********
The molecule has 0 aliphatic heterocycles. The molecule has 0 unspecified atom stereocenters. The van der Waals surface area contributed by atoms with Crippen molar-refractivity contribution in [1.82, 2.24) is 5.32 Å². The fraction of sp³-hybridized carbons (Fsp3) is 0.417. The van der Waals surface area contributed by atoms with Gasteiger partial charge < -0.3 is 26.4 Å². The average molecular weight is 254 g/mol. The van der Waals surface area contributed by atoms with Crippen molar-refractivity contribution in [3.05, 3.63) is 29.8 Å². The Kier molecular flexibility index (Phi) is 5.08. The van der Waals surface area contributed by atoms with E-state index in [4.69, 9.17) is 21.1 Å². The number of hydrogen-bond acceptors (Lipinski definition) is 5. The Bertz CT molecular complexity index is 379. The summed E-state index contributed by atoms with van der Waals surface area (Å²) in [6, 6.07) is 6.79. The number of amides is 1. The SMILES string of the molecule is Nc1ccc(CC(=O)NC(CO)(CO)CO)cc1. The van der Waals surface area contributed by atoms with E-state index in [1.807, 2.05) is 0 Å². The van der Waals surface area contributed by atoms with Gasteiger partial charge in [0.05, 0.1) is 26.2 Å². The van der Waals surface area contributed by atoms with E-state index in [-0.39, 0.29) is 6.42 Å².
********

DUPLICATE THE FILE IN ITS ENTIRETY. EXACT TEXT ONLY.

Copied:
The molecule has 0 aliphatic heterocycles. The molecule has 0 unspecified atom stereocenters. The van der Waals surface area contributed by atoms with Crippen molar-refractivity contribution in [1.82, 2.24) is 5.32 Å². The fraction of sp³-hybridized carbons (Fsp3) is 0.417. The van der Waals surface area contributed by atoms with Gasteiger partial charge < -0.3 is 26.4 Å². The average molecular weight is 254 g/mol. The van der Waals surface area contributed by atoms with Crippen molar-refractivity contribution in [3.05, 3.63) is 29.8 Å². The Kier molecular flexibility index (Phi) is 5.08. The van der Waals surface area contributed by atoms with E-state index in [4.69, 9.17) is 21.1 Å². The number of hydrogen-bond acceptors (Lipinski definition) is 5. The Bertz CT molecular complexity index is 379. The summed E-state index contributed by atoms with van der Waals surface area (Å²) in [6, 6.07) is 6.79. The number of amides is 1. The SMILES string of the molecule is Nc1ccc(CC(=O)NC(CO)(CO)CO)cc1. The van der Waals surface area contributed by atoms with E-state index in [1.807, 2.05) is 0 Å². The van der Waals surface area contributed by atoms with Gasteiger partial charge in [0.05, 0.1) is 26.2 Å². The van der Waals surface area contributed by atoms with E-state index in [-0.39, 0.29) is 6.42 Å².